This is how we organised gigs: Monday we’d all be fucked still from the weekend, we’d go to work or whatever, Tuesday someone would suggest playing on the weekend, Wednesday we’d organise the venue and bands, Thursday put up posters and play on Saturday. Some venues are booked four months in advance now. Funny, huh.

We still get left off era compilations… I asked one fella why, and he said Jim punched his head in when he was nineteen and he’s never forgiven us, the cunt. Maybe I’ll pump him to complete it.

GASCAN: At one point the Kelpies were undeniably the hottest punk rock band around. Even if just for a moment- that must have been an amazing experience…

ASHLEY: I wasn’t really looking to join a band at the time I joined the Kelpies, I didn’t have a kit, even. I did it to hang with my best friend and it was a ‘right place, right time’ thing. Once I was in, it and the gigs started rolling along; I really came alive in it. I got exposed to a whole new culture of people. I got a new bunch of friends, and an unlimited supply of people to take drugs with.

That feeling when you play in a really good band… that chemical thing… a lot of hard-to-define things happening simultaneously, with great songs you made up, and really having an impact on people… well I’m glad I know what it’s like. I’ve been in a few really good bands -the Panadolls, Brother Brick- but the Kelpies was it, the best… and like it was, for a lot of people… it passed through our hands like sand. Ah well- that’s life, huh.

GASCAN: Your fans were notoriously loyal -and unrestrained.

ASHLEY: We got a decent gig with the Hitmen. Our fans added graffiti of a big fat ‘S’ on all their venue posters, thus we didn’t get another show with the SHitmen.

I know about fifty people from that scene and era who died young. Now being over fifty years old I really know what they missed out on. I did save my ass and have had a pretty good life… kids, a long-term partner. I still play and write… I still have grief about a lot of those people.

GASCAN: You once told me that the dole [unemployment assistance] was ‘the Australian rock musician’s grant’. How was it trying to survive as a musician back then? Plenty of musicians love to sentimentalize the rough and tumble days of living on nothing and constantly struggling to find a place to live, but it must wear after a while -or does that one amazing gig out-trump all the hardship?

ASHLEY: Well, when you’re young you’re mostly poor. Sydney’s inner-city was cheap back then- I mean a run-down five-bedroom terrace was $120 a week, there were free food places around… the Hare’s [Hare Krishnas] had free vegetarian food that was pretty good… I had jobs, driving mostly, or I had girlfriends who had jobs. Out of a five-piece band at least two or three members would be working and they’d fund stuff till we got band money. Some people went home on the weekends to eat, or you would bump into people who got their dole check and they’d buy you hash, beer and food that evening. It was never a desperate thing.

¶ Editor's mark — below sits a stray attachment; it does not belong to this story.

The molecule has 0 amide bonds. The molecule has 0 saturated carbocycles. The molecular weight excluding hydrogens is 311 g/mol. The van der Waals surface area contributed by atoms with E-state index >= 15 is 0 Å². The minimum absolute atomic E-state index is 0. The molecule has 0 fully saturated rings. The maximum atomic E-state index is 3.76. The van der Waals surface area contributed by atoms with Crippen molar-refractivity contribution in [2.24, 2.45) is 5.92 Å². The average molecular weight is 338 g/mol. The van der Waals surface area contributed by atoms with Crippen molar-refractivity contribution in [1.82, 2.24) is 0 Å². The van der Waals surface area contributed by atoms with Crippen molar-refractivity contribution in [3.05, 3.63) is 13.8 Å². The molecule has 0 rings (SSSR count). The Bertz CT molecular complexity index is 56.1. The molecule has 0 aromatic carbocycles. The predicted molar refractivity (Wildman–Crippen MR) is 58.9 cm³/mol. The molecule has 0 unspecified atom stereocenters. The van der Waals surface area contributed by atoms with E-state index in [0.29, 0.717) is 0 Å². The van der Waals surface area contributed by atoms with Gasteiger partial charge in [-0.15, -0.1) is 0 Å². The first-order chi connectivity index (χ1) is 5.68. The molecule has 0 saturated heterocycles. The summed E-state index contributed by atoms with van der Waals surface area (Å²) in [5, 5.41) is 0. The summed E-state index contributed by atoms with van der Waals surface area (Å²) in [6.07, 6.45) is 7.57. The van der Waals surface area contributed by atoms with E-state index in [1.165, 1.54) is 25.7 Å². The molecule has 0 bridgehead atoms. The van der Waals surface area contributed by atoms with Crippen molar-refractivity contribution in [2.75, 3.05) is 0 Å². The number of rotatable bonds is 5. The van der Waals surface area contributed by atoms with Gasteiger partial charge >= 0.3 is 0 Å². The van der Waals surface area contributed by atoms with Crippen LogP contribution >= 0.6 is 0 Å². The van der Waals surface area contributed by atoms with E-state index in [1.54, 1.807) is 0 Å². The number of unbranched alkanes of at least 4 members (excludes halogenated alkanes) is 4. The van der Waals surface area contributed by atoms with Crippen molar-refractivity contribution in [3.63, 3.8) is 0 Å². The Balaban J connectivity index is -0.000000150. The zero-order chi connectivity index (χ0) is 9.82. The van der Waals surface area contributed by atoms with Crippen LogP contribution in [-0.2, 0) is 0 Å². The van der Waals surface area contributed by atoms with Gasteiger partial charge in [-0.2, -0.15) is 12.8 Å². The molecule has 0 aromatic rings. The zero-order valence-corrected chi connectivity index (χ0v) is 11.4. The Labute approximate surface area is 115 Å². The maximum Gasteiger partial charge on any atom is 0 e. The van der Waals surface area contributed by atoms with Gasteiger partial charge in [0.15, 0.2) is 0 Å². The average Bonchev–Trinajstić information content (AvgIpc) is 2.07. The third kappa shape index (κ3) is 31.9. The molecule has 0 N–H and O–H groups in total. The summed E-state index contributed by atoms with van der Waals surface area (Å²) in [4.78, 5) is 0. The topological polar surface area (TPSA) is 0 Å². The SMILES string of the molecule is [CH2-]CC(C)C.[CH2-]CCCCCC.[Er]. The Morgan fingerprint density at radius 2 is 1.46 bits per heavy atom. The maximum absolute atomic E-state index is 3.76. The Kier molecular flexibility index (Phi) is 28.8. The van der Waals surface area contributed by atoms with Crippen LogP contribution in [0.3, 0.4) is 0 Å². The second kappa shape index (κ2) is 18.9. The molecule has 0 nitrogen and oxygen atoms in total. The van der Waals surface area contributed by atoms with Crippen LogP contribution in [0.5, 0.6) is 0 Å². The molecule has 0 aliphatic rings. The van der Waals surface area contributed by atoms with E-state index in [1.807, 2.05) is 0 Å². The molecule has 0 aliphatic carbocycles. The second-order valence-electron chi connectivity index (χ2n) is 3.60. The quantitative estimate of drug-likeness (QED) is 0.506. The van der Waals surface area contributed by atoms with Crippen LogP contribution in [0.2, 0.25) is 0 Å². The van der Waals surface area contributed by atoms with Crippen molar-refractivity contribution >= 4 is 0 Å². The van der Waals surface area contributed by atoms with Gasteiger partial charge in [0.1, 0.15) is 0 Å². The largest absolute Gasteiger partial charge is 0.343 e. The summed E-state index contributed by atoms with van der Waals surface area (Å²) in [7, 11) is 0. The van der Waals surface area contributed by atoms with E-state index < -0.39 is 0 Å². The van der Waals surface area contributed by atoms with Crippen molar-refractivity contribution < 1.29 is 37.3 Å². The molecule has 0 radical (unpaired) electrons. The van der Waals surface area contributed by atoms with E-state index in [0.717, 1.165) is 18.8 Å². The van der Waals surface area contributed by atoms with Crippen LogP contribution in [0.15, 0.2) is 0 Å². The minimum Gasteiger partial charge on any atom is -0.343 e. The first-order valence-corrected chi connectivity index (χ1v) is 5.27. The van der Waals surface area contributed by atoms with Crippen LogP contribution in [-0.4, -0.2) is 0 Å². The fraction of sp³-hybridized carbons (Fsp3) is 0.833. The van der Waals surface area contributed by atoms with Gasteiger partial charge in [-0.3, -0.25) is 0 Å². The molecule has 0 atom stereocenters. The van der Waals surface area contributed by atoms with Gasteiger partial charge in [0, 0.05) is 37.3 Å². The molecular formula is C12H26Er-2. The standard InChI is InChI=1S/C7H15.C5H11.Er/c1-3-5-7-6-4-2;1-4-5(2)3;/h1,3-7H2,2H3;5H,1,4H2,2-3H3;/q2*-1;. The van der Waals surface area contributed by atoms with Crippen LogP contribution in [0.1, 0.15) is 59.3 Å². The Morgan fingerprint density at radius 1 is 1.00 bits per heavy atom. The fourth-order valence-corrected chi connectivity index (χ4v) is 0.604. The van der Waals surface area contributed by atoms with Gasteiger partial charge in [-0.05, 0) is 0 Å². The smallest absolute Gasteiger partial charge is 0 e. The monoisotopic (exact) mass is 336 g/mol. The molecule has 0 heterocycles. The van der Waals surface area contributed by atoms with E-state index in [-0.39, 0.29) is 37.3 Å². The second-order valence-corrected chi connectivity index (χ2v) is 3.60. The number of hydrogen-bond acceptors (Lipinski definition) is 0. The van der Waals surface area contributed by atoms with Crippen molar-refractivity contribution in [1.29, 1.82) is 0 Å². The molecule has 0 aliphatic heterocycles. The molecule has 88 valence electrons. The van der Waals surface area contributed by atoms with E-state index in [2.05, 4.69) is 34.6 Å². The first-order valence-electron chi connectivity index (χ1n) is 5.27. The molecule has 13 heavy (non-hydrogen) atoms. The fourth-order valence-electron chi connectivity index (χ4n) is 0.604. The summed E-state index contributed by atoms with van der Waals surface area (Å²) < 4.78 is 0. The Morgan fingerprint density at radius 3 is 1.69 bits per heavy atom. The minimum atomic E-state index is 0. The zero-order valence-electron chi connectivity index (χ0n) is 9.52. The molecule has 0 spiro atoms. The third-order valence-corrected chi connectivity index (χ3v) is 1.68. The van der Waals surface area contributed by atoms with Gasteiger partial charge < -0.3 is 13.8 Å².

If I had to live like I did then now, I’d feel like a depressed loser, but when you’re young and fuck ass poor it’s cool, it felt OK. We all had a future if we wanted it.

GASCAN: What was recording like for the Kelpies?

ASHLEY: We were essentially a live band- the recordings don’t do us justice. We never had money to record properly, and people were too scared to help us out.

GASCAN: Ultimately the band had a short lifespan. What was the bigger reason for the band’s tenure coming to an end? Your rabid fan base or the toll the lifestyle took on band members?

ASHLEY: Mark said he was sick of playing to punks, he wrote the song How Can I Tell You about ripping himself out of that scene. He liked a band called the Drop Bears and started up Soggy Porridge. I was in the first incarnation of the Soggys, but I left when my ‘lifestyle’ caught up to me and I drug-submerged for years.

photo 4GASCAN: How frustrating was the band’s breakup to you? It must be easy to wonder ‘what if’ had the band kept going for another few years…

ASHLEY: I have thought about this… In Australia it’s a small market. Say we’d play Melbourne, Sydney and Brisbane and sell five hundred records… That’s about all we could do… If we were in America though, that would translate per capita to 5,000 records and maybe thirty cities. At least our equals overseas could generate more momentum.

No one really put their hand up to help us, except for Jules Normington from Phantom Records. We were in good company that year at Phantom- the Sunnyboys, the Hoodoo Gurus and the Visitors had early 7″ releases on Phantom along with us. I do wish we had recorded our songs My Wall and Truro Murders for the 7″. Ah, well…

GASCAN: Finally, what’s your take on the state of punk music today? Do you find yourself listening to any of today’s bands?

ASHLEY: I love OFF! -they are so much better than ninety percent of the new stuff out there! Also Brisbane band HITS, who’ve just put out a new record called Hikikomori I love. I still buy obscure punk comps and check ‘em out.

In 2003 the Kelpies held a reunion show at the Annandale Hotel in Sydney. Several clips from that gig (as well as footage from some of Ashley’s other bands) can be viewed via his YouTube channel (link).

Want to read more about The Kelpies? Click here for some excerpts from Evan’s book Sex, Drugs & Mum In The Front Row.

Author: Evan Kanarakis

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1 Comment

  1. A message for Ashley…How nice to hear that you are still around Ashley! Louise and i (vanessa) would come and see the kelpies and bedhogs et al…remember leaving our inner city world and venturing to the north side somewhere near mosman to see the kelpies.. the civic hotel etc.
    Great interview, thanks Evan & Ashley. Its taken me straight back. Yes Jules Normington was a great guy for promoting the bands we loved. Louise and i are going to see the sunnyboys next march at enmore…shame its not the kelpies supporting. Vanessa